A road trip is a great way to bring the whole family together, get out of the house for a change in scenery, and make amazing memories! No matter what season it is when you find some free time, the Barn Quilt Trail is a great guide for a family road trip. With lots of history, amazing scenery, and special stops at some of America’s most beautiful farms, the Barn Quilt Trail is an easy way to explore your state or create a cross-country adventure.
What is a Barn Quilt?
If you live in a more rural area, the barn quilt might look a little familiar—even if you weren’t able to put a name to it. They are squares of bright colors arranged in a pattern similar to a single square of a quilt. With criss-crossing or interwoven lines, geometric shapes, and plenty of colors, these quilts are hard to miss. Often hand-painted, they originated in 2001 with Donna Sue Groves who decorated a barn with one. Ever since, the trend has caught on. But that’s not the whole story.
These sorts of barn decorations actually originate with Dutch immigrants. In many places on the East coast, you can find lots of barn decorations that became known as Hex symbols. Like the quilts, they are bright and very decorative, but for the Dutch immigrants the signs often held a lot more meaning.
For example, in Pennsylvania, German families select “hearts for love, birds (called distelfinks) for luck and happiness, tulips for faith, and stars for good luck.” They also choose colors carefully as each has a different meaning: “Blue conveyed protection, white purity, green abundance and red strong emotion.” (from lancasterpa.com) For hundreds of years these signs were hand painted then, eventually, silk screened onto wood and hung on barns and in homes.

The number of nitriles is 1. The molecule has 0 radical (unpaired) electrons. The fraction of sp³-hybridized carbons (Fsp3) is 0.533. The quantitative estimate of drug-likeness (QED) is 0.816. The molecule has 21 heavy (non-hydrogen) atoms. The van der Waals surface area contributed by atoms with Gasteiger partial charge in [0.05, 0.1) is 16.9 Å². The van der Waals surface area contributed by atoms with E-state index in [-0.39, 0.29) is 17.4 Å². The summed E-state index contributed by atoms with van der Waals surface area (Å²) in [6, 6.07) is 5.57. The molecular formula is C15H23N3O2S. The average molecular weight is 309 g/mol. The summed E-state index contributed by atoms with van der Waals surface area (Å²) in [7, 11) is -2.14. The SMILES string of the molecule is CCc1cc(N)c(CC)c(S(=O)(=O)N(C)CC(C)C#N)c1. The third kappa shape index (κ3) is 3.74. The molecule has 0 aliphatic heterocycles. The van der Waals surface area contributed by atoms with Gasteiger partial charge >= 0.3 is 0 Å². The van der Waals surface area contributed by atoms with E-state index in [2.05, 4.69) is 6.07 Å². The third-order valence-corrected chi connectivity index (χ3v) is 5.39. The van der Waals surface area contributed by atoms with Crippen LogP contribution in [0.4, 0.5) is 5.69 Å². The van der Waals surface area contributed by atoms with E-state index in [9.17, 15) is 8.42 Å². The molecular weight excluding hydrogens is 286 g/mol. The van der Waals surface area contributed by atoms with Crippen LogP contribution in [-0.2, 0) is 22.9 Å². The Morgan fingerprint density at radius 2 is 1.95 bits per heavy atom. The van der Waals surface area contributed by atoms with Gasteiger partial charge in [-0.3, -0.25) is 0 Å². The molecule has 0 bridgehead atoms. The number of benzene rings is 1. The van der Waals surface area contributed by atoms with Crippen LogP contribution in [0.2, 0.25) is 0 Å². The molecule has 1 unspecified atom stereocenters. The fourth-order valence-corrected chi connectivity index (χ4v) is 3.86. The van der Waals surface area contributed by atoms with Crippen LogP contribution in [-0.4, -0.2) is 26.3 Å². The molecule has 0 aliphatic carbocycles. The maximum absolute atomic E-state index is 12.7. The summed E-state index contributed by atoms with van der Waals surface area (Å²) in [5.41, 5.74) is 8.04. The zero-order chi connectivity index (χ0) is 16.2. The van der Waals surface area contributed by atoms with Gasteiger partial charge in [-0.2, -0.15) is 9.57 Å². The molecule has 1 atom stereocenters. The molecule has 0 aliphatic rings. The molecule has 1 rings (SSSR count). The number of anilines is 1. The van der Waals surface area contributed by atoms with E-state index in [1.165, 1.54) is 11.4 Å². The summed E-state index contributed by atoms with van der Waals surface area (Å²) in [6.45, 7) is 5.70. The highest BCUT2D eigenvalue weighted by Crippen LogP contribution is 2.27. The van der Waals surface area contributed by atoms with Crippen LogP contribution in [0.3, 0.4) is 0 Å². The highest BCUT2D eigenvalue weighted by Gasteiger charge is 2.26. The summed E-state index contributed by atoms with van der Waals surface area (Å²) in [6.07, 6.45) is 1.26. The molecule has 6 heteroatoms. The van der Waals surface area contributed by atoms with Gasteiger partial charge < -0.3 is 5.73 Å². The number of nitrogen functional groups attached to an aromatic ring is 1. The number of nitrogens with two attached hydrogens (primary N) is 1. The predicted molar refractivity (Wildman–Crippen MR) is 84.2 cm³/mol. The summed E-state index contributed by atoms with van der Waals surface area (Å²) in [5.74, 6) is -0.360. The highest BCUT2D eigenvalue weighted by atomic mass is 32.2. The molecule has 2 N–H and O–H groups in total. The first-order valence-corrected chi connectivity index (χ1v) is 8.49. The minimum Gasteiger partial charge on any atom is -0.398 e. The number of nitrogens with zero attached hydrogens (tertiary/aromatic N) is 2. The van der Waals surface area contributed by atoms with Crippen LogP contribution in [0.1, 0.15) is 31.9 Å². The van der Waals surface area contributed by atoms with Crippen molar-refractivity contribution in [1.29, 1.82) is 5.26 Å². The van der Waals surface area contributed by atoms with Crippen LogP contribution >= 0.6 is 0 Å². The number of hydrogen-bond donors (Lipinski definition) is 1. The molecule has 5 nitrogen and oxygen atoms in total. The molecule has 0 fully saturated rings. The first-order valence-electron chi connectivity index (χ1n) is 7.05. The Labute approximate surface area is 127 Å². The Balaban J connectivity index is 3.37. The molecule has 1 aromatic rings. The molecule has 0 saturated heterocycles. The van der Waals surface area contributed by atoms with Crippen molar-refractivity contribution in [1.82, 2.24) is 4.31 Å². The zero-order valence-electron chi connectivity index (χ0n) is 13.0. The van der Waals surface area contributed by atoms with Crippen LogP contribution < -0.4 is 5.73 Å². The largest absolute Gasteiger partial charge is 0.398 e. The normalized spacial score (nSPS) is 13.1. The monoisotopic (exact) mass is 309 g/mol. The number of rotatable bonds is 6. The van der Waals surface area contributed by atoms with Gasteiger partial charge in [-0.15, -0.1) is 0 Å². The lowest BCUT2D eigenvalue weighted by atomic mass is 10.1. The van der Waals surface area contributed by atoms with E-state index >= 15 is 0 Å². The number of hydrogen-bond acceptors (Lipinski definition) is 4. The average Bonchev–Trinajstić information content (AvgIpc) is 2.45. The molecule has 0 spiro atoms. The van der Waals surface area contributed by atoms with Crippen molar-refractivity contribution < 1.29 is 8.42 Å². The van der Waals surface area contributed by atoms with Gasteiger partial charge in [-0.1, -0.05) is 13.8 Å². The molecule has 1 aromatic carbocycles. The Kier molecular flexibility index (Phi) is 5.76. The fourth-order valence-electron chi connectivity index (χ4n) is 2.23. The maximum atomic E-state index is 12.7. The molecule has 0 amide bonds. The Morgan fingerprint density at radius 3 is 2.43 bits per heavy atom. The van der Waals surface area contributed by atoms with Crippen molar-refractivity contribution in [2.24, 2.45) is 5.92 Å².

Depending on which states you drive through, you will most likely see a combination of the barn quilt and the hex symbol. No matter which you find, you will experience a true Americana tradition that is beautifying the American rural landscape and keeping traditions—both of quilting and Dutch design—alive.
The Barn Quilt Trail
Start your barn quilt road trip by finding the counties in your state that have the most barn quilts. Then check out surrounding states and start planning your trip. Use this handy breakdown of barn quilt trails in each state to find guides, histories, and more info to aid in your journey.
As you travel, explore the areas you pass through, find local restaurants, landmarks, and museums to expand your trip. This is a great opportunity to support local farmers and buy produce and other goods from roadside stands, farm stores, and farmers markets. You might even find a good place to source local meats, dairy products, and eggs. Make connections with the farmers if you can, and let them know you love their barn quilt or hex sign!